Many community banks arrived on the investment product market scene just as the bottom fell out, making it tough at times to drum up business.
But in a round of interviews last week, several bankers told how they were tryign to make the best of the rocky market.
Most are spending considerable time reassuring their customers. Some are thinking up ways to reach new ones.
"You have to hold their hand more than usual," said Craig D. Moss, a vice president at Post Oak Bank, Houston. "There is a flight to safety from last year."
Mr. Moss said customers of his $300 million-asset bank are buying fewer bond funds than usual, and more certificates of deposits. "People's perception is that it was a bad year," he said.
To change that perception, Post Oak Bank next month will host a special luncheon for both loan and investment-product customers. Dr. Gary Schilling, a consultant and a columnist for Forbes, will be the featured speaker.
The goal, according to Mr. Moss, is to "educate people" to take a long- term view when assessing investment products.
John Philip Sousa 4th, a Nevada-based consultant, maintains that community banks are struggling in part because they have been ill-served by investment product marketing firms.
"These firms have done a dismal job in working with community banks," Mr. Sousa said. Community bank customers could benefit from products, such as tax, estate, and financial planning, in addition to the annuities and mutual funds that marketing firms usually offer, he said.
"Because of the very close relationship community banks have with their customers, it's a different sales process," Mr. Sousa said. "This is where I see that the branch managers and even small community bank presidents need to get involved in the process."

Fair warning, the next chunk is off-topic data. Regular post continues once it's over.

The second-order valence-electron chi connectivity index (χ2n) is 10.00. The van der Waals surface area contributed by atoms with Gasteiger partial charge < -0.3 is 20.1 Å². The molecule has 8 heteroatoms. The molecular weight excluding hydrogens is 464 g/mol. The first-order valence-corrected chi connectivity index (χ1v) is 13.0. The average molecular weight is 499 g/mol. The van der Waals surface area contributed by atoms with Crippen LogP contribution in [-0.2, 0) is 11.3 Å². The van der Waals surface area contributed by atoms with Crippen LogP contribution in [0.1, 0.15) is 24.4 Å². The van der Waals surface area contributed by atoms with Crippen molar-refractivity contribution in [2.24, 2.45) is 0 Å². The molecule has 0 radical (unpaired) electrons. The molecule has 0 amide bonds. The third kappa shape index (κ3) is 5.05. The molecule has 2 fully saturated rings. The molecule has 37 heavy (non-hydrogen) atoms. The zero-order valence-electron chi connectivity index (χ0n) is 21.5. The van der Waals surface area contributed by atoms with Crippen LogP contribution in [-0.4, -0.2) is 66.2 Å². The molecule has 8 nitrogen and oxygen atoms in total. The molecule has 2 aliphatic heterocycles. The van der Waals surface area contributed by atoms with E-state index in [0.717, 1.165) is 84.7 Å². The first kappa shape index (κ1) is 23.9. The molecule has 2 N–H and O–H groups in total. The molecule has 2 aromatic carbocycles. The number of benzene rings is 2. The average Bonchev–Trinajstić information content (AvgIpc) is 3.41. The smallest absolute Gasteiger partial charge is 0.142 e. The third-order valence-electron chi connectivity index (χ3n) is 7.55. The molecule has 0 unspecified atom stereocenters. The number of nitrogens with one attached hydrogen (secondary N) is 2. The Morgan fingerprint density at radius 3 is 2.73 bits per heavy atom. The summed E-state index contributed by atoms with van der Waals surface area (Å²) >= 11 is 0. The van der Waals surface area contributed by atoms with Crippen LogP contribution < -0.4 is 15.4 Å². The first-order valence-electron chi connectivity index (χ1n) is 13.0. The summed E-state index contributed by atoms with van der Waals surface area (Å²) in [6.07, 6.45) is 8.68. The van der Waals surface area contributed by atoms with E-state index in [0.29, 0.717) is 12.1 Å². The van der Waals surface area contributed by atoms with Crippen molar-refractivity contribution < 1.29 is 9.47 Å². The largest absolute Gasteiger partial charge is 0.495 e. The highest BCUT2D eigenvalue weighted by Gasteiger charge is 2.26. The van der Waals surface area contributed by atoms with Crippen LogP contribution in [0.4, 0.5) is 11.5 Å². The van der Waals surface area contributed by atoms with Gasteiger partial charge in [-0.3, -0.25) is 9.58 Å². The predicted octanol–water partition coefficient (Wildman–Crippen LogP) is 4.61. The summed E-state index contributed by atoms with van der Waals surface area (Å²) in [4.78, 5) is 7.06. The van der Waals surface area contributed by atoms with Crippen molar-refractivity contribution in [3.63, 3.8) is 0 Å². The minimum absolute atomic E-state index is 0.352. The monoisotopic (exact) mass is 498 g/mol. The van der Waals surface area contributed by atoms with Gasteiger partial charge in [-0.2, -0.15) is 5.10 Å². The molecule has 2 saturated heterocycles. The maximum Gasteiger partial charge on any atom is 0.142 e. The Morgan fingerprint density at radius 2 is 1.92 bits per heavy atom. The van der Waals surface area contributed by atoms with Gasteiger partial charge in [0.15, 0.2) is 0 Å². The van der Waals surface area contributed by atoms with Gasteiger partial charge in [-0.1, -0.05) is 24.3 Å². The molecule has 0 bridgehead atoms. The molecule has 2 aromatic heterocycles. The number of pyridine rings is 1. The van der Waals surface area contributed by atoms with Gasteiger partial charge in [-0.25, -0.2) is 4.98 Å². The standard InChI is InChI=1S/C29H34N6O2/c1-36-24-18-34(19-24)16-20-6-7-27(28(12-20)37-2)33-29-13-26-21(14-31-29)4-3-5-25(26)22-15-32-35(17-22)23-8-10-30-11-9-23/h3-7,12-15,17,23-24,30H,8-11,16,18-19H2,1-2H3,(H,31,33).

Many bankers are rolling up their sleeves. At Farmers & Merchants Bank of Central California, executives are brainstorming on how to attract customers to their two-month-old investments program.
"I think we have a lot to do to communicate to our customers that we have this service available," said James E. Quaschnick, a vice president at the $566 million-asset bank in Lodi, Calif.
Mr. Quaschnick said treasury securities have made up 90% of the products sold through the bank's investment product program.
"It looks like consumers are kicking the tires to see what this is all about," he said.
But even though sales are down, most bankers say competition compels them to stay in the business.
"Everybody in town sells" investment products, said Michael G. Flaton, of Pulaski Bank, St. Louis.
Mr. Flaton said his $190 million-asset bank has seen a 20% decrease in annuity sales from last year, and 40% less than several years ago, most of it due to competition.
Robert C. Dietz, a director of member services for Western Independent Bankers, a San-Francisco community bank trade group with 250 members, said banks have to recognize, and in turn respond more aggressively to, outside pressures.
"The reason why customers aren't asking for it is because they're getting it across the street," Mr. Dietz said.
But nevertheless, banks are willing to wait for better times in the investment product market, and for customers to come around.
"The next six months will be one of the better opportunities to invest," said James W. Terry, president of Carolina First, a $1.1 billion-asset bank in Greenville, S.C.. He added that the investment market will soon be "active" as interest rates will peak, favoring stocks and bonds.
Myron L. Pfeifle, president of Bank Center First, in Bismarck, N.D., agrees.
"There is an emerging market (of customers) looking at investment products," he said. "They'll dribble back when the investment market improves and the rates come down."